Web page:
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 [decorative delimiter] Class of 1817

Vol. I
p159
168

(Born R. I.)

John R. Vintona

(Ap'd R. I.)

John Rogers Vinton: Born June 16, 1801, Providence, RI.

Military History. — Cadet of the Military Academy, May 4, 1814, to July 17, 1817, when he was graduated and promoted in the Army to

Third Lieut., Corps of Artillery, July 17, 1817.

Second Lieut., Corps of Artillery, Oct. 31, 1817.

Served: on the Survey of the Northern Boundary of the United States,

(First Lieut., Corps of Artillery, Sep. 30, 1819)

1818‑21; in garrison at Charleston harbor, S. C., 1821‑22; on Ordnance

(First Lieut., 4th Artillery,
in Re-organization of Army, June 1, 1821)

(Transferred to 3d Artillery, Dec. 5, 1821)

duty, Aug. 20, 1822, to Aug. 1, 1823; in garrison at Ft. Nelson, Va., 1823‑24, — Ft. Monroe, Va. (Artillery School for Practice), p160Apr. 5, 1824, to Mar. 1, 1825; as Aide-de‑Camp to Major-General Brown, Mar. 1, 1825, to May 24, 1828; in Adjutant-General's Office at Washington, D. C., 1828; in garrison at Ft. Wolcott, R. I., 1828‑29; on

(Bvt. Captain, Sep. 30, 1829, For Faithful Service Ten Years in one Grade)

Special duty at Boston, Mas., 1829‑30; in garrison at Ft. Wolcott, R. I.,

(Captain, 3d Artillery, Dec. 28, 1835)

1830‑32, — and Ft. Preble, Me., 1832‑36; on Recruiting service, 1836; in the Florida War against the Seminole Indians, 1837‑38, and 1838‑42, being engaged in the Defense of Ft. Mellon, Feb. 8, 1837; in garrison at New Orleans, La., 1842; in garrison at St. Augustine, 1842‑43, — Augusta Arsenal, Ga., 1843, — Ft. Macon, N. C., 1843‑44, 1844, — and Augusta Arsenal, Ga., 1844‑46; and in the War with Mexico, 1846‑47, as Major of Artillery Battalion of the "Army of Occupation," Aug. 21, 1846, to Feb. 14, 1847, being engaged in the Battle of Monterey,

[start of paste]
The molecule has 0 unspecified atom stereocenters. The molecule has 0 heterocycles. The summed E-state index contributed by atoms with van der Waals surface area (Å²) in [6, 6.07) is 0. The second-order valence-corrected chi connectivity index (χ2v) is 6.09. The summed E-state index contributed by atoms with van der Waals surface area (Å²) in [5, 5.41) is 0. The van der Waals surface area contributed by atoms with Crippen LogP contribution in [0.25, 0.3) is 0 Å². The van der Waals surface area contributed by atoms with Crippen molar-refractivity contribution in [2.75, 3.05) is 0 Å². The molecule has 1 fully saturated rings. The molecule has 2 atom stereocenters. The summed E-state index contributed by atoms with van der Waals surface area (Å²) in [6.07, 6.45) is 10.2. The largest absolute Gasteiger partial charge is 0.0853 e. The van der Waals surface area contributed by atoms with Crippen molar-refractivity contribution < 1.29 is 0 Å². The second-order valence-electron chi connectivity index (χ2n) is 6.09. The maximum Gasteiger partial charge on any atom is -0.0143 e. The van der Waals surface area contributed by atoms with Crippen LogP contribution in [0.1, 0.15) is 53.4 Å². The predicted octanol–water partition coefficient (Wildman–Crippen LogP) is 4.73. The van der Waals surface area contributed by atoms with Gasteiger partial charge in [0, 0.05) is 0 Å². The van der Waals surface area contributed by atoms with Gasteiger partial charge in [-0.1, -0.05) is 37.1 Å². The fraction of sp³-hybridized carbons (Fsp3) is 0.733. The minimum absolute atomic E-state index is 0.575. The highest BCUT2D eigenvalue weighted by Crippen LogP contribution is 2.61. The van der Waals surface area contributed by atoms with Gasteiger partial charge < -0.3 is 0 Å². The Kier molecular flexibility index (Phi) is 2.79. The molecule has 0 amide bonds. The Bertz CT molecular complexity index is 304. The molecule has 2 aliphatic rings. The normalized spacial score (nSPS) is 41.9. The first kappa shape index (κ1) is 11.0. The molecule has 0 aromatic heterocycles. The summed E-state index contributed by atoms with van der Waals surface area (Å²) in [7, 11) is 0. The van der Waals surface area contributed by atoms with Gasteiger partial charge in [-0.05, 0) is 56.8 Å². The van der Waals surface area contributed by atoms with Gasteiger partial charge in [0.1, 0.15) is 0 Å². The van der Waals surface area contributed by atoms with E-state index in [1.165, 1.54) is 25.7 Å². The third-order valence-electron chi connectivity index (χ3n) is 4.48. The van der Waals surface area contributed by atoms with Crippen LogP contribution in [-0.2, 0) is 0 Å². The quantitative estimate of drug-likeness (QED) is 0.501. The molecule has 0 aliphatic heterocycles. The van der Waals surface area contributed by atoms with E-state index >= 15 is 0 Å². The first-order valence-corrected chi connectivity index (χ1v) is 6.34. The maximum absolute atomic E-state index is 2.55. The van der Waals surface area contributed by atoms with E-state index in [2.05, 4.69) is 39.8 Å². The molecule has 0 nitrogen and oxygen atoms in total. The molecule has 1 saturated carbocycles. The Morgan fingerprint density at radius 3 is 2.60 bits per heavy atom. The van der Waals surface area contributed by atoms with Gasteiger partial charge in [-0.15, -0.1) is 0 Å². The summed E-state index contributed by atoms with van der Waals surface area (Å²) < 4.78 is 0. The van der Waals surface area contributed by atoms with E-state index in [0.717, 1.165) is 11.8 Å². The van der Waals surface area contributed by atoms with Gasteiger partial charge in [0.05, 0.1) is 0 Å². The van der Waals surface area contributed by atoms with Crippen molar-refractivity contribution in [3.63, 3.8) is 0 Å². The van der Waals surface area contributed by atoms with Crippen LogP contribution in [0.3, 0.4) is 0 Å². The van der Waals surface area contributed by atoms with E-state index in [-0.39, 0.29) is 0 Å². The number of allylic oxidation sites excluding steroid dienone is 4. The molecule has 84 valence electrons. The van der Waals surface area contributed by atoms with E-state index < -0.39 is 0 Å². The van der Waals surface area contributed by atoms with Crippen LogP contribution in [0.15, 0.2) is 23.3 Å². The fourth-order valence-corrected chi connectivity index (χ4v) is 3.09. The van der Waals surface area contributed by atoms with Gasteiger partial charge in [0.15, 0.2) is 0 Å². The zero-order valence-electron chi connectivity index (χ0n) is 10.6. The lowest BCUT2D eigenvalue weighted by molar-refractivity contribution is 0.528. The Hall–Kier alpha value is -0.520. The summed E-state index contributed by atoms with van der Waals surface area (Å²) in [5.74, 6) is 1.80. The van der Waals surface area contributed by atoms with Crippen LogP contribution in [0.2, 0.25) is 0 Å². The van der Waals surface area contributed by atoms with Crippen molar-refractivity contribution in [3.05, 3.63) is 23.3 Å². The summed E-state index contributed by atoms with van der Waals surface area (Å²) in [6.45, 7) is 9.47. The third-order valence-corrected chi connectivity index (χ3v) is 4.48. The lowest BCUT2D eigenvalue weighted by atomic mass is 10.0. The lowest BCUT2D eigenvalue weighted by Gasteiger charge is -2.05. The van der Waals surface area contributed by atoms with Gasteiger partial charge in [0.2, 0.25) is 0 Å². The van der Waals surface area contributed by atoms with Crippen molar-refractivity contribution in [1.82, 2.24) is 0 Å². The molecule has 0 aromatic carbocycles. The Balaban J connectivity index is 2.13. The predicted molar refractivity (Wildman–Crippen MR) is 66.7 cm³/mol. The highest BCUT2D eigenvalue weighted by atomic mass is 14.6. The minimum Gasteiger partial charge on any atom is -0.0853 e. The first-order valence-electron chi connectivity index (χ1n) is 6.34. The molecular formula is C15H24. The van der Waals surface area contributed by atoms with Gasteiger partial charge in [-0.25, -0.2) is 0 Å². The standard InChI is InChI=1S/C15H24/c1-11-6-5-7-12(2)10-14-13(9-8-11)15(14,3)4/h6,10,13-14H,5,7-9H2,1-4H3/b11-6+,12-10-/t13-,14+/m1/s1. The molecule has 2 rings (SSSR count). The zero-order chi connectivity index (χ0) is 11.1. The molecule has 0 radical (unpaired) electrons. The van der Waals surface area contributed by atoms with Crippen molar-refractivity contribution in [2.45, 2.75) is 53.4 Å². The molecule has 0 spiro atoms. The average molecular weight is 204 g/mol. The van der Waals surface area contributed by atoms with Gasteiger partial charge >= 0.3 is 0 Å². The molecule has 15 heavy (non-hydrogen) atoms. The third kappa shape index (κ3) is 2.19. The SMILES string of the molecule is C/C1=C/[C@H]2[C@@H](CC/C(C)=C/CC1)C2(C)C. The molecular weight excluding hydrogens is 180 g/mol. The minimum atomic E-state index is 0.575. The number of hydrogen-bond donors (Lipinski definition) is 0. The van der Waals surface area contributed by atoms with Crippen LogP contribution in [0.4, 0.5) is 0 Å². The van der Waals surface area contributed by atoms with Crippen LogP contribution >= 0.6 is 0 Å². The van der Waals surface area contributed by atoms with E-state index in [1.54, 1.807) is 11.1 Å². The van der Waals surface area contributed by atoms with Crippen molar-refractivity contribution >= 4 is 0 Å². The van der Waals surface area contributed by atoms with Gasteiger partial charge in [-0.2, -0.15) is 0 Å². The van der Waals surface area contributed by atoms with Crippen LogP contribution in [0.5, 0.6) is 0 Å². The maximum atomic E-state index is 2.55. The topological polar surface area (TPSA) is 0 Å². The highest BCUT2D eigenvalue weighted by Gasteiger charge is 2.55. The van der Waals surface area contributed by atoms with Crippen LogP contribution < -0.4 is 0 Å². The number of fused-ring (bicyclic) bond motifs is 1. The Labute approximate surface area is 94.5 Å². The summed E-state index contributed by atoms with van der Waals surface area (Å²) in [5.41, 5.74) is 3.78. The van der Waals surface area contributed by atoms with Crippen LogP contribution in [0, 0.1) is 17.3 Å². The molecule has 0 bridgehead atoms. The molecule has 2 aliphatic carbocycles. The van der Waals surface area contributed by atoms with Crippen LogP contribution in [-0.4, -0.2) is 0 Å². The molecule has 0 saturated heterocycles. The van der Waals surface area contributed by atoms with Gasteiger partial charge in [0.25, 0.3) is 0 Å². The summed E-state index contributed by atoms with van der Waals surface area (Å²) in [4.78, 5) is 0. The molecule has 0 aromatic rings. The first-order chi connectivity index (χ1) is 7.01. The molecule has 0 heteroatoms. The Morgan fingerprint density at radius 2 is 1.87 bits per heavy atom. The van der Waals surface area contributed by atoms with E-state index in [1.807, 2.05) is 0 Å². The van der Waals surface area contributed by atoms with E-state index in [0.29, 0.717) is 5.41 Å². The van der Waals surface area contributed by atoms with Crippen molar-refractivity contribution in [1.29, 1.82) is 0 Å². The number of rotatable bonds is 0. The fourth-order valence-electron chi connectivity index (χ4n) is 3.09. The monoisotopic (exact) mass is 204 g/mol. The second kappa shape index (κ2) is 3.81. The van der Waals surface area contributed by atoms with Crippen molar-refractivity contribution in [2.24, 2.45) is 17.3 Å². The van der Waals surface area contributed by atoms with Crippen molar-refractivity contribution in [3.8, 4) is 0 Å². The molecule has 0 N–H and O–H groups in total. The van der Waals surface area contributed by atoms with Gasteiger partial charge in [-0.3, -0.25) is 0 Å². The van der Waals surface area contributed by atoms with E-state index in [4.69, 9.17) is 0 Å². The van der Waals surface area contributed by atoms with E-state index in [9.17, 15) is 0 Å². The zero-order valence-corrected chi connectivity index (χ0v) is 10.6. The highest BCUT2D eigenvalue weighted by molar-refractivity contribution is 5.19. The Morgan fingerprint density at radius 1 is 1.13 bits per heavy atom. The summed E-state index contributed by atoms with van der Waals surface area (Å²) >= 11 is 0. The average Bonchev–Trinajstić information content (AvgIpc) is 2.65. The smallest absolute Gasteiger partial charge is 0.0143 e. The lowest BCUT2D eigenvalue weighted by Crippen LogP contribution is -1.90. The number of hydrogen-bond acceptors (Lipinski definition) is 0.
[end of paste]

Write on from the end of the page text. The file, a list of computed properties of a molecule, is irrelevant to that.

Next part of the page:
(Bvt. Major, Sep. 23, 1846, for Gallant Conduct at Monterey)

Sep. 21‑23, 1846, and Siege of Vera Cruz, Mar. 9‑22, in the approaches to which, by the wind of a shell, he was

Killed, Mar. 22, 1847.

Buried, Swan Point Cemetery, Providence, RI.


Thayer's Note:

a The article in Cullum's Register does not do the man justice. John Rogers Vinton was a good painter, primarily of landscapes, whose works are still sought after today; and something of a polymath, or at least he would be considered so today. (He also kept a diary, of which at least three notebooks survive, covering among other things the social and political scene in Washington.)

He was the father of Indicates a West Point graduate and gives his Class.Francis L. Vinton.


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